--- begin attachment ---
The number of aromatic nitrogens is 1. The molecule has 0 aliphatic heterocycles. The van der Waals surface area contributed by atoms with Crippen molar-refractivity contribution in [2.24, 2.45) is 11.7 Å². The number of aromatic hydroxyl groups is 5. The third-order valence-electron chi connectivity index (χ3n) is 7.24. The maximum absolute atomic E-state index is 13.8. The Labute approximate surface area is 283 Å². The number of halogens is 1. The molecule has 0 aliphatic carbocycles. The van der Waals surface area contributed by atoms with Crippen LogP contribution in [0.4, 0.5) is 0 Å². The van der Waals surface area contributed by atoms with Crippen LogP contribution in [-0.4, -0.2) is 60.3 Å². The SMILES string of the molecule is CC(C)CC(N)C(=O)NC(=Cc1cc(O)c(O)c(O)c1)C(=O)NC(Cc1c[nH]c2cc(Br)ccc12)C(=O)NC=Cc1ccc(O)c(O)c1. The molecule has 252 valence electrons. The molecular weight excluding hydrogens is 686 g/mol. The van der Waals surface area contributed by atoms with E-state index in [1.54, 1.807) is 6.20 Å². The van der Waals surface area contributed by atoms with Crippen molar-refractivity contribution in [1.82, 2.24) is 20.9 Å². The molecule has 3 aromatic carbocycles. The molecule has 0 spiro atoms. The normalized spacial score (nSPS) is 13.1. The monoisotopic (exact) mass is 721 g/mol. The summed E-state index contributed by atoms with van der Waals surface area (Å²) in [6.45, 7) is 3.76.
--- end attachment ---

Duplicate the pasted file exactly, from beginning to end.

The number of aromatic nitrogens is 1. The molecule has 0 aliphatic heterocycles. The van der Waals surface area contributed by atoms with Crippen molar-refractivity contribution in [2.24, 2.45) is 11.7 Å². The number of aromatic hydroxyl groups is 5. The third-order valence-electron chi connectivity index (χ3n) is 7.24. The maximum absolute atomic E-state index is 13.8. The Labute approximate surface area is 283 Å². The number of halogens is 1. The molecule has 0 aliphatic carbocycles. The van der Waals surface area contributed by atoms with Crippen LogP contribution in [0.4, 0.5) is 0 Å². The van der Waals surface area contributed by atoms with Crippen LogP contribution in [-0.4, -0.2) is 60.3 Å². The SMILES string of the molecule is CC(C)CC(N)C(=O)NC(=Cc1cc(O)c(O)c(O)c1)C(=O)NC(Cc1c[nH]c2cc(Br)ccc12)C(=O)NC=Cc1ccc(O)c(O)c1. The molecule has 252 valence electrons. The molecular weight excluding hydrogens is 686 g/mol. The van der Waals surface area contributed by atoms with E-state index in [1.54, 1.807) is 6.20 Å². The van der Waals surface area contributed by atoms with Crippen molar-refractivity contribution in [1.82, 2.24) is 20.9 Å². The molecule has 3 aromatic carbocycles. The molecule has 0 spiro atoms. The normalized spacial score (nSPS) is 13.1. The monoisotopic (exact) mass is 721 g/mol. The summed E-state index contributed by atoms with van der Waals surface area (Å²) in [6.45, 7) is 3.76.